The best part, though, is the price. While events like the Concours D’elegance, Italiano, and Quail run hundreds of dollars, the Historic’s are only double-digits. How’s that for bang for your buck? And this is more exciting. The racing resumes next year August 23-26.

Up Close with the BMW 8-Series Concept at the Quail

As you might have seen in a previous post, I recently attended the Quail, a Motorsports Gathering, part of the legendary Monterey Car Week. There was everything a car guy could hope for: cars of all vintage, food, music, booze, beautiful people, and celebrities. It was Christmas morning and I felt like I was 8 again.

But I want to talk more about a very special car present at the Quail: the new 8-Series concept. We’ve all seen the press release photos. You know, the ones with perfect lighting and shadows. However, the real test is to see how it is in real life. I thought the concept, personally, looked great. In short, the new 8er makes the outgoing 6-series look pedestrian and mercilessly mundane. What was a thoroughly handsome car has now become slightly boring.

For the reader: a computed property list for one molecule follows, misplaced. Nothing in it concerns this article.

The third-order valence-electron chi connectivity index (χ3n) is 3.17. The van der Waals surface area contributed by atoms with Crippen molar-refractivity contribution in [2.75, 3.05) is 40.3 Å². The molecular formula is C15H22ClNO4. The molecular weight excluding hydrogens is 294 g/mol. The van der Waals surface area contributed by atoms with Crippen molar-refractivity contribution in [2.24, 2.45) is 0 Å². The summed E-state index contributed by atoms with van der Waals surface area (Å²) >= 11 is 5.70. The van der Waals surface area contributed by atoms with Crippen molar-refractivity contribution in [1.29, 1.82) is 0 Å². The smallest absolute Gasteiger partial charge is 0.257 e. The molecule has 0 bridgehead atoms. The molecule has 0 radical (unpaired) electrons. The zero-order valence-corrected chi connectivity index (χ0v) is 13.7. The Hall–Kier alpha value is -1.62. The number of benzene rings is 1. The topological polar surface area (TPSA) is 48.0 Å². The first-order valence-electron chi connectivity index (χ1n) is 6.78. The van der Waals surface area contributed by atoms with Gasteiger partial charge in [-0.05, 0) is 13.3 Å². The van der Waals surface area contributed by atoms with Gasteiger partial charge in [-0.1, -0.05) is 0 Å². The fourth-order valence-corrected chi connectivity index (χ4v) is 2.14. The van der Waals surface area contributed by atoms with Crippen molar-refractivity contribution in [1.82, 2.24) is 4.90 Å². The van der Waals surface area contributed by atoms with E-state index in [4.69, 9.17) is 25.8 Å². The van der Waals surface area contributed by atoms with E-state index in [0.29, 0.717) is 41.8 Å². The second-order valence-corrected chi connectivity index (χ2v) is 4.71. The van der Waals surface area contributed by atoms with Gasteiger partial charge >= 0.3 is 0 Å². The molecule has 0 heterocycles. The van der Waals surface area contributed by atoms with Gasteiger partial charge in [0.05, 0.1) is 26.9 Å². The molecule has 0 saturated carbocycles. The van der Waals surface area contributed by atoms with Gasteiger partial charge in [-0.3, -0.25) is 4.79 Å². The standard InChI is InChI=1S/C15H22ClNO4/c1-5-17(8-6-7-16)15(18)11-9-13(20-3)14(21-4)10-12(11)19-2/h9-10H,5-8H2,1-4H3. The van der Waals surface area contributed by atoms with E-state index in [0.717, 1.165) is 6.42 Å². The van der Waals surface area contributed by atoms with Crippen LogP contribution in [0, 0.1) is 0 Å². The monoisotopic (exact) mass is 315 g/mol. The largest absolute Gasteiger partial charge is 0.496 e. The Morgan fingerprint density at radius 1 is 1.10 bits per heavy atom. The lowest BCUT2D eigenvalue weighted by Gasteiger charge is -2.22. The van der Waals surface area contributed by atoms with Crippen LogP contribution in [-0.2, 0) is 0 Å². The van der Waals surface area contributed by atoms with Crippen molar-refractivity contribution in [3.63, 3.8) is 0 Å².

So, what has changed about the look? The new 8 is a much more aggressive car. The stance appears far more purposeful, and while the 6 was just round, the 8 manages to be both round and sharp together. Lovely creases form the tapered front and rear sections with a more swooping shape to the side. The proportions and roofline are spot-on. There are slits and slats abundant all around, up front, in the rear, and even the sides. I particularly like the slim, slit-like tail lights. In contrast to the current crop of BMW tail lights which feature a large housing around LED lights, this is just the LED strip itself. I bet the view following the 8 will be mega.

While I really do like the car and see it as an improvement over the 6, I do have a few things I don’t like. Mainly, the grille. Talking to Jonny Lieberman from Motor Trend, he said it best, describing it as, “Bitey.” It does give the impression it’s trying to swallow you, and not in a good way. Just something about it is off, the styling of the trademark kidney grilles are too pronounced and exaggerated.

Also, all those cool vents,  when peering inside I couldn’t help but notice the cheap looking plastic grilles inside. They were just dull black plastic. C’mon, BMW. Some carbon or gloss black grilles would be much better, and for how much the 8 will cost, it should be better.

Overall though, it is a good looking car. This is a concept, remember, so it could change slightly before the production model is ready. I’m also quite keen to see the inevitable M8 as well.